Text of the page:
Archive for January 2011

The Next Generation of American Dreamers

January 18, 2011

A few weeks ago, I had a blinding flash of the obvious.  What about the children and youths of the Great Recession?

While it’s common fare these days to hear presentations about the so-called Millennials — those young people born between 1982 and 2004, who are now seven years old to their late 20s – little has been said about how our nation’s current economic struggle will impact their thinking.

Millenials are often said to be highly nurtured, told they are “special” by their parents, and described as impatient or having a sense of entitlement about workplace advancement.  They have been described as  possessing a “different” kind of work ethic, so much so that teachers and managers have been encouraged to understand the learning and work styles of Millennials in order to inculcate them to the world of work.

So back to my flash…  It occurred to me that most of the research done on this particular generation and their attitudes about the workplace and life-in-general was done pre-Great Recession when there was a general sense of affluence.

So, what impact has the Great Recession had on the mindset of these Millennials?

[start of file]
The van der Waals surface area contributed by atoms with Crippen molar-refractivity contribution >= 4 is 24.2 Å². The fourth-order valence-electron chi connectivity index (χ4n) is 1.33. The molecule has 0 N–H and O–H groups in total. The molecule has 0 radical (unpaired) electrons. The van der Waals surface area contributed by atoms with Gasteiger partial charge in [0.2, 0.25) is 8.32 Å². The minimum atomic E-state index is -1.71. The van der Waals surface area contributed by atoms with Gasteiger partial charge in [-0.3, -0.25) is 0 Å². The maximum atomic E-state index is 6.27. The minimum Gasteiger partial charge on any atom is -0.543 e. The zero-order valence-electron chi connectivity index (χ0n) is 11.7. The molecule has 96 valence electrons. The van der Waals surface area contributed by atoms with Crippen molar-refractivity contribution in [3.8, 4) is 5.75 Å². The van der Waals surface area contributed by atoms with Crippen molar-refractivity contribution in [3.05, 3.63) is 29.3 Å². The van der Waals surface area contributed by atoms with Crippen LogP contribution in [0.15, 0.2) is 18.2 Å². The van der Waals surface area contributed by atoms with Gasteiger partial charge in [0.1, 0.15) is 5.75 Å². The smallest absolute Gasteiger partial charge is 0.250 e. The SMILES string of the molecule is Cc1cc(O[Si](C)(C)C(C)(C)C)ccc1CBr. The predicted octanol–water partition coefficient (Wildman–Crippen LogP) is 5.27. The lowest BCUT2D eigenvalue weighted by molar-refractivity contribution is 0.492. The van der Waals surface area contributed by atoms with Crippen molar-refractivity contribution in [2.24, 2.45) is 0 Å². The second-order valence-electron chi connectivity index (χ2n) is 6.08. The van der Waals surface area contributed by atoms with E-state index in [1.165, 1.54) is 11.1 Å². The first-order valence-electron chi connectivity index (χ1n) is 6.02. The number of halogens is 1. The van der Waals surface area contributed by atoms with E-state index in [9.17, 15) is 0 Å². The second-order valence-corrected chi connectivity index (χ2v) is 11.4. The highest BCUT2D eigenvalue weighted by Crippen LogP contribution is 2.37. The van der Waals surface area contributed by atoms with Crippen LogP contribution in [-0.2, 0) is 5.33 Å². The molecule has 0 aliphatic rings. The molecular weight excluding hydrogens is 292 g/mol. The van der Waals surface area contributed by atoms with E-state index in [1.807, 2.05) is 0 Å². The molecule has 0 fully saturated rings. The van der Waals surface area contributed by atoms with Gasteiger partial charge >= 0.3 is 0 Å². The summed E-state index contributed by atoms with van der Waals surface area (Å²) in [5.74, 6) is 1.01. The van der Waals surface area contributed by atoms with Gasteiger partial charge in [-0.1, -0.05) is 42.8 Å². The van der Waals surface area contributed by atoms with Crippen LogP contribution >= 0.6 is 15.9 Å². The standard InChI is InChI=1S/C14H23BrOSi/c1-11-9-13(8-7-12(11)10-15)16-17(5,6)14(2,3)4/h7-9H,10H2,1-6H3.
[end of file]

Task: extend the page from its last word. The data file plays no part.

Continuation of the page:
How do these young people view the world as they sit poised to take over the reins and lead it?  After growing up in a sense of relative privilege, this new climate in which they are navigating is new territory.  Jobs and opportunities are no longer as readily available as they have been brought up to believe.  After all, in the past few years, we’ve seem almost nine million jobs lost, not to mention the several other million people struggling with long-term unemployment and underemployment.  Even for the Millenials who are not yet in the workplace, the economic experiences of parents, siblings, relatives and friends must have an impact on their view of the world and life.

Neil Howe and William Strauss are two of the preeminent historians that have mapped the impact of generations on our nation’s history, and how each generation is shaped by major events and shared experiences. In their analysis, generations are shaped by a “turning” – the series of events that influence the thinking and approach of generations to come.  An example of this would be the Great Depression/World War II shaping the “G.I.” generation, or the Vietnam/Civil Rights/Watergate era shaping the Boomers. (See http://www.lifecourse.com/mi/insight/timelines/generations.html)

It makes sense that these “turning” events shaped how future generations have perceived their role in the world.  I wonder if the Great Recession will qualify as new “turning” phenomena that help shape how the Millennials and subsequent generations will view their world?

Taking on the “ambition gap.”

In his 2005 tome “The World Is Flat,” Thomas Friedman coined the term “the ambition gap” to describe the disparity he saw between young Americans and their peers in places like China and India.  He described youth in these emerging economies as being driven by  ambition and a hyper-work ethic.  Those young people living in America?  Not so much.  But I wonder could a stronger work ethic and sense of ambition among our youth be a byproduct of the Great Recession?